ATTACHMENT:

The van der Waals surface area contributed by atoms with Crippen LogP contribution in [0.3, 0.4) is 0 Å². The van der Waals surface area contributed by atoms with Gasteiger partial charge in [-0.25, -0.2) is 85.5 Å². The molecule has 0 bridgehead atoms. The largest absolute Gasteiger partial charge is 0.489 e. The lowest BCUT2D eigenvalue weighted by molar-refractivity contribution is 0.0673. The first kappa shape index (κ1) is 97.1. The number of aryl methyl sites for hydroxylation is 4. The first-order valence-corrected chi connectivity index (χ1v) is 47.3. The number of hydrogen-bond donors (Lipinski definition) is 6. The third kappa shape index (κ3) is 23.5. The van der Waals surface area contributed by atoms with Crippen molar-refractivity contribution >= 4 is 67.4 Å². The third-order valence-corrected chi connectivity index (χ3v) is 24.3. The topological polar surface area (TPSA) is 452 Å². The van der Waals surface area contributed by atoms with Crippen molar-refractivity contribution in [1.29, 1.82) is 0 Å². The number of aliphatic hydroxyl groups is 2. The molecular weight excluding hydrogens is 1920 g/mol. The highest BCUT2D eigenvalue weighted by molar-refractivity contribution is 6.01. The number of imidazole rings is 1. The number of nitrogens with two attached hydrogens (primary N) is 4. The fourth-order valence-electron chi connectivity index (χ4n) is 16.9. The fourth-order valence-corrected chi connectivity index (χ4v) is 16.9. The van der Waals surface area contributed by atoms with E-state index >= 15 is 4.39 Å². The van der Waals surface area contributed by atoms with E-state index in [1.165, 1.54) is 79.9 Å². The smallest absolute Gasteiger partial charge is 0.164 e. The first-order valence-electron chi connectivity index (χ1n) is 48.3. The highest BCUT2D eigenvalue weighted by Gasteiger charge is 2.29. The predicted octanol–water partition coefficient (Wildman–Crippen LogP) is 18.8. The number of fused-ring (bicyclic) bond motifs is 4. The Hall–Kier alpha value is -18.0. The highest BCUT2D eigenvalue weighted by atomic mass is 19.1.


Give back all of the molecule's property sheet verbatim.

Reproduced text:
The van der Waals surface area contributed by atoms with Crippen LogP contribution in [0.3, 0.4) is 0 Å². The van der Waals surface area contributed by atoms with Gasteiger partial charge in [-0.25, -0.2) is 85.5 Å². The molecule has 0 bridgehead atoms. The largest absolute Gasteiger partial charge is 0.489 e. The lowest BCUT2D eigenvalue weighted by molar-refractivity contribution is 0.0673. The first kappa shape index (κ1) is 97.1. The number of aryl methyl sites for hydroxylation is 4. The first-order valence-corrected chi connectivity index (χ1v) is 47.3. The number of hydrogen-bond donors (Lipinski definition) is 6. The third kappa shape index (κ3) is 23.5. The van der Waals surface area contributed by atoms with Crippen molar-refractivity contribution >= 4 is 67.4 Å². The third-order valence-corrected chi connectivity index (χ3v) is 24.3. The topological polar surface area (TPSA) is 452 Å². The van der Waals surface area contributed by atoms with Crippen molar-refractivity contribution in [1.29, 1.82) is 0 Å². The number of aliphatic hydroxyl groups is 2. The molecular weight excluding hydrogens is 1920 g/mol. The highest BCUT2D eigenvalue weighted by molar-refractivity contribution is 6.01. The number of imidazole rings is 1. The number of nitrogens with two attached hydrogens (primary N) is 4. The fourth-order valence-electron chi connectivity index (χ4n) is 16.9. The fourth-order valence-corrected chi connectivity index (χ4v) is 16.9. The van der Waals surface area contributed by atoms with E-state index >= 15 is 4.39 Å². The van der Waals surface area contributed by atoms with E-state index in [1.165, 1.54) is 79.9 Å². The smallest absolute Gasteiger partial charge is 0.164 e. The first-order valence-electron chi connectivity index (χ1n) is 48.3. The highest BCUT2D eigenvalue weighted by Gasteiger charge is 2.29. The predicted octanol–water partition coefficient (Wildman–Crippen LogP) is 18.8. The number of fused-ring (bicyclic) bond motifs is 4. The Hall–Kier alpha value is -18.0. The highest BCUT2D eigenvalue weighted by atomic mass is 19.1.